Now, all of that is in the key signature. (Playing piano). All of that's in the key signature. (Playing piano). That flat five was an accidental (playing piano) 'cause it's not in the key signature.

THOMPKINS: During the Renaissance, accidentals shocked the music-loving world. Nowadays, Torkanowsky says they've lost their shock value. They're everywhere - in church hymns, jazz and other mostly written forms of music. But a well-placed accidental can still provoke.

TORKANOWSKY: You deviate from what's expected, so you have somebody's attention. And in this day and age, that's all you can hope for.

THOMPKINS: On the stave, accidental notations look drab. The symbol for a sharp looks like a hash tag. A flat looks like a small letter B. The symbol for a natural, which restores the music to its earlier key, looks like a single step on a fire escape. But in the hands of a composer like Wagner, they're magical tools of storytelling. Half-step by half-step, the music becomes more demanding, more visible. Can you feel the mounting passion between Tristan and Isolde?

(SOUNDBITE OF RICHARD WAGNER SONG, "TRISTAN UND ISOLDE")

THOMPKINS: It doesn't take musical training to perform accidentals. Musicians who can't read music learn the notes by ear. And most people sing them without ever knowing they're continuing a thousand-year tradition. Amy Pfrimmer teaches classical voice at Tulane University in New Orleans. She says modern composers often use accidentals to enhance lyrics, a notion known as word painting.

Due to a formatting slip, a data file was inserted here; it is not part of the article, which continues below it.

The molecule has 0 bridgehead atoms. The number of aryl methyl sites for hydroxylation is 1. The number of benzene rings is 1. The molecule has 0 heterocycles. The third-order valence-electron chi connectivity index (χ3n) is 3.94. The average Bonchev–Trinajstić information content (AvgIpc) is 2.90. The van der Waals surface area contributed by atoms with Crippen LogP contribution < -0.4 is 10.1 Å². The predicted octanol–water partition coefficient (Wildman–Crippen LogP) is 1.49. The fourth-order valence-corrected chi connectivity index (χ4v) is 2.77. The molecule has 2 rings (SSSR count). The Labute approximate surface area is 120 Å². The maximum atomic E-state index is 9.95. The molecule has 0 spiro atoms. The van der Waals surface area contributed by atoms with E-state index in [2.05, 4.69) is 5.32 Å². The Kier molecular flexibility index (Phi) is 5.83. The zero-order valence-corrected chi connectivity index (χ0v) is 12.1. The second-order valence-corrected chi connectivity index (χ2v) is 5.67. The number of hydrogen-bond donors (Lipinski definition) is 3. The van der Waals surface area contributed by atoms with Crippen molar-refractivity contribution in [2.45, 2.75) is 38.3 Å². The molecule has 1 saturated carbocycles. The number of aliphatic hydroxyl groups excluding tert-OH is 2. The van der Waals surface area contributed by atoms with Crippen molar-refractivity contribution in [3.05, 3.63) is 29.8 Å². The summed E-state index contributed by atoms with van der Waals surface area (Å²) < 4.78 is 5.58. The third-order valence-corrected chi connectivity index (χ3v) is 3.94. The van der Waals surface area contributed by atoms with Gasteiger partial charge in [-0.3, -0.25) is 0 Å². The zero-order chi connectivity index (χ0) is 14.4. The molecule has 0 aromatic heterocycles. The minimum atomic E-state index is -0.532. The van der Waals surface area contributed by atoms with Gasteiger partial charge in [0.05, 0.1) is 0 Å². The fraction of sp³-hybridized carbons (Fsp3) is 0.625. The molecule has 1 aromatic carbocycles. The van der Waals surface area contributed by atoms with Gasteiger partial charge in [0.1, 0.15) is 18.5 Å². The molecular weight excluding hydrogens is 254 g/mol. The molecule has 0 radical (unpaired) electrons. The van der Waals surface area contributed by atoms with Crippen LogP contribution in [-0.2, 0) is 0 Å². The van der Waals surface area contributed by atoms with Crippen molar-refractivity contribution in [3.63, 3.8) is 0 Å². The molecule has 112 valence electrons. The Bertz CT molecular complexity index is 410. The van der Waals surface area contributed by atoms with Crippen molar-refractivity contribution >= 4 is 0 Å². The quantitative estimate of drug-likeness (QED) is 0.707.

AMY PFRIMMER: Word painting is giving emphasis to a particular word or passage of text. For example, if I was talking about weeping or crying, I might have descending half-steps that would indicate something like that.

THOMPKINS: Pfrimmer says Cole Porter was particularly clever at word painting. Remember the musical "Kiss Me Kate," so in love with you my love am I?

PFRIMMER: The ending of "So In Love," that's where a bunch of accidentals are inserted by Cole Porter, and you get the sense that he's actually telegraphing falling in love which I just love.

THOMPKINS: So how does someone fall in love in half-steps?

PFRIMMER: We get (playing piano, singing) I'm yours till I die.

This is still in the key signature. (Singing) So in love.

Here we're about to get our first accidental. Right there we have a little half-step happening. Then another one. (Singing) So in love.

There we get another half-step down. (Singing) With you, my love.

And then we're all the way back in the key signature. Can you see - how cool is that?

THOMPKINS: It is cool. Can you do the whole chorus?

PFRIMMER: So taunt me?

THOMPKINS: Yes, so taunt me.

PFRIMMER: (Singing) So taunt me and hurt me. Deceive me. Desert me. I'm yours till I die.

THOMPKINS: Now, that's good storytelling. For NPR News, I'm Gwen Thompkins in New Orleans.

(SOUNDBITE OF SONG, "SO IN LOVE")

UNIDENTIFIED SINGER: (Singing) So taunt me and hurt me. Deceive me. Desert me. I'm yours. Transcript provided by NPR, Copyright NPR.